However, there are pros and cons for operating as a
small-scale owner or as incorporated landlords, and the benefits of either
depend on many factors including the size of the operation, whether the
business is a new one or an existing portfolio, and the personal circumstances
of the owners.

Before making any
changes to the ownership structure of a property investment business landlords
should seek professional tax advice.

Buy-to-let mortgage deals are now more readily available for
companies, since the Advent of Section 24, but they carry an interest rate

Writing for the Sunday
James Coney says that landlords who borrow to buy a property through
a limited company will pay “substantially higher mortgage rates� compared to
those who take out a mortgage as an individual.

Cony quotes individual buy-to-let mortgage rates being available
as low as 1.81% on a two-year fixed rate offered by the Post Office, whereas a
comparable deal when buying as a limited company is around 2.99% with Nationwide’s
Mortgage Works. In both cases the deals are based on a 25% deposit and a set-up
fee of £995.

Securing a mortgage for a new company with no trading record
can sometimes be problematic without being backed with a personal guarantees,
and transferring an existing property into a company tax shelter may involve
capital gains and stamp duty liabilities.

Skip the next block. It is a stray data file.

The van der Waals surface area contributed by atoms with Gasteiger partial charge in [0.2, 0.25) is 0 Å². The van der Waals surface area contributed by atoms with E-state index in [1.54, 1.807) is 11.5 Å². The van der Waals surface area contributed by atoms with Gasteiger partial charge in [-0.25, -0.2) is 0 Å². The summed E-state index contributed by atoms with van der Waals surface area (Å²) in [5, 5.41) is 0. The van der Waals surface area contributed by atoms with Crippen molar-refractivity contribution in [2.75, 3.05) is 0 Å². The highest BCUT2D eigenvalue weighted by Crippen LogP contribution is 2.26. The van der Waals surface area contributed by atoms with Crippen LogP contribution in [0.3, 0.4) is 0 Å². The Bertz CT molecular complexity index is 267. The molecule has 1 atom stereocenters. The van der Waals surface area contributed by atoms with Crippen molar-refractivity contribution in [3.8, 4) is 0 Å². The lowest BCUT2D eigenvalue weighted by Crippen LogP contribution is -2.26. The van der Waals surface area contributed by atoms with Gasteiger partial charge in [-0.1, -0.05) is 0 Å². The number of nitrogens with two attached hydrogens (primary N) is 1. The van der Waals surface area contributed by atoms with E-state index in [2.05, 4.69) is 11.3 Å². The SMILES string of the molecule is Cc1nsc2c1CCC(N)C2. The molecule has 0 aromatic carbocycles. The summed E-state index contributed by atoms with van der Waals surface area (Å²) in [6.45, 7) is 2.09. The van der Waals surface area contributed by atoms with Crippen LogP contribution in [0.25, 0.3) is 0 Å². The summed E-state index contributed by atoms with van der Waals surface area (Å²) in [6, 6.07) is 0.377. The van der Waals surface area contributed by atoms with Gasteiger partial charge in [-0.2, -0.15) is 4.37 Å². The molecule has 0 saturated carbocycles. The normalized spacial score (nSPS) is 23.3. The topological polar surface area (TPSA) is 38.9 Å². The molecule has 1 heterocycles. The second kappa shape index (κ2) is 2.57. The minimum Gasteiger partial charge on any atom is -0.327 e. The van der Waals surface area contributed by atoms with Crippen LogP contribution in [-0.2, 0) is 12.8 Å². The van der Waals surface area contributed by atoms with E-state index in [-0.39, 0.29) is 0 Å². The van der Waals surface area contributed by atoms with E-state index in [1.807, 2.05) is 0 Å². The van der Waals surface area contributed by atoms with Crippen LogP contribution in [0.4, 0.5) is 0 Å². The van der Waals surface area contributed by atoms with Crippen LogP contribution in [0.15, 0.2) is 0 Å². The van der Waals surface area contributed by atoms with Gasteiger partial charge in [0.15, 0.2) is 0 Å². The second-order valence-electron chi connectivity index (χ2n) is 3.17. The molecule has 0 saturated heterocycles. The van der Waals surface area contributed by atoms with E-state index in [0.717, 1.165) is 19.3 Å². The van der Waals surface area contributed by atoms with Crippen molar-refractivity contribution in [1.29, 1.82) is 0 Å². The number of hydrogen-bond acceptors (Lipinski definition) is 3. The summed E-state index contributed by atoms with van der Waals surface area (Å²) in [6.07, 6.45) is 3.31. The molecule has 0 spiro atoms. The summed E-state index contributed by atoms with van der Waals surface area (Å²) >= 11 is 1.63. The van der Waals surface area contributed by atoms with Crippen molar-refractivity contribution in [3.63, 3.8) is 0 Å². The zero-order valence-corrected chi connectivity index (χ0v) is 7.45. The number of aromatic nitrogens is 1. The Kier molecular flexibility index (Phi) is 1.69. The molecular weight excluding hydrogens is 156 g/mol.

David Hollingworth of brokers London & Country is quoted
in the Sunday Times article as

“For landlords with maybe one or two properties who are not
thinking of adding to their portfolios, starting a company is not really being
considered. Where we are seeing it is with landlords who have a number of
properties already and are looking to expand. However, there are substantial
costs. It is vital to get tax advice before taking any steps.�

Other mortgage deals currently available include:

3.15% two-year fix deal from Ipswich Building Society, with
a 20% deposit and a £1,149 fee.

2.16% deal with a 40% deposit from Virgin Money, fixed for
five years, and a £995 fee.

Company deals to compare:

Paragon offer a company deal at 3.45% fixed for two years, a
20% deposit and a fee of 0.5% of the sum borrowed.

Brokers are finding that the small-scale landlords with perhaps
one or two properties are resisting incorporations, whereas those with many
properties are embracing the idea.

A company is subject to corporation tax as opposed to
individual income tax rates (20%, 40% or 45%). Corporation tax rates are lower currently
at 19% and 17% from April next. However, withdrawing money from the limited
company then incurs further taxation on the individual and dividend tax relief
has been reduced (April 2018) from £5,000 of dividends per year tax-free, to £2,000.

Paul Falvey of advisers BDO told the Sunday Times journalist: “Tax alone is rarely a good enough reason
for holding property through a company,�

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June 2019